Step 5: Find birds in your yard | Learn when birds are active
Many different bird species visit backyards and bird feeders across North America. While some species are year-round residents, others linger only during certain times of the year. Knowing when to look for different types of birds can make birding and bird identification a lot more fun and rewarding.
Birds are also more active or noticeable at certain times of the day. During the breeding season, the morning time is full of the sights and sounds of birds. Both males and females can be found singing in your yard or local park, with males sometimes being far more vocal. After a night without food, birds are often hungry, so foraging for invertebrates or a quick visit to the bird feeder may be in order. Watching your bird feeders or birdbaths first thing in the morning can provide memorable moments with birds.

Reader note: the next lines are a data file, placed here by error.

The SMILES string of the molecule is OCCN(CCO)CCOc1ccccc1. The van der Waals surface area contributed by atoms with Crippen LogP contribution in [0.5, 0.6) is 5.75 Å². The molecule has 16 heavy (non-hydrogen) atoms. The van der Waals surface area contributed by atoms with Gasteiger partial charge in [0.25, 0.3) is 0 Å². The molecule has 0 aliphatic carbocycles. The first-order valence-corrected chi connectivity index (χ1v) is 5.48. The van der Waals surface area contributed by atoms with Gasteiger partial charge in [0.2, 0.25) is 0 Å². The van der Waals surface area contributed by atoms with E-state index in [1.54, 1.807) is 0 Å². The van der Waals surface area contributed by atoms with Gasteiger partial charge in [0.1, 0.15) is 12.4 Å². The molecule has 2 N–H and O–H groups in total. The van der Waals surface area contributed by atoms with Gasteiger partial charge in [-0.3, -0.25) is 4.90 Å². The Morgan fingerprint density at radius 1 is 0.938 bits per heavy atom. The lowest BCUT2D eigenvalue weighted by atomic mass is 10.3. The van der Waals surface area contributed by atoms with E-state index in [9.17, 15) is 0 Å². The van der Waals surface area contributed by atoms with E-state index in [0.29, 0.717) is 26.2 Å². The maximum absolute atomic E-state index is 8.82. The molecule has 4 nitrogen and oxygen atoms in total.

Step 6: All you need is a little knowledge, practice, and patience!
If you are just getting started birding, here are a few things to keep in mind when trying to identify birds:
- begin by focusing on common bird species that reside in your area
- learn what different parts of a bird look like, such as the head, beak, wings, and tail
- watch how the bird moves, including how it flaps its wings and flies
- listen to the bird's call or song, which can be a helpful identification tool
- look for birds in their natural habitat and try to observe their behavior
With a bit of patience and practice, you will be able to begin your bird identification journey. Once you are familiar with these skills, birding will be a fun and rewarding activity that you can enjoy no matter the season!
Bring the birds home
Birding can be a fun and rewarding activity for people of all ages. By learning about the different bird species found in your backyard, you will better understand the natural world in your community. With practice, patience, and a little knowledge, anyone can become a bird identification expert!
Want to bring the birds to your home? Consider hanging a Birds Choice feeder and creating a bird-friendly home!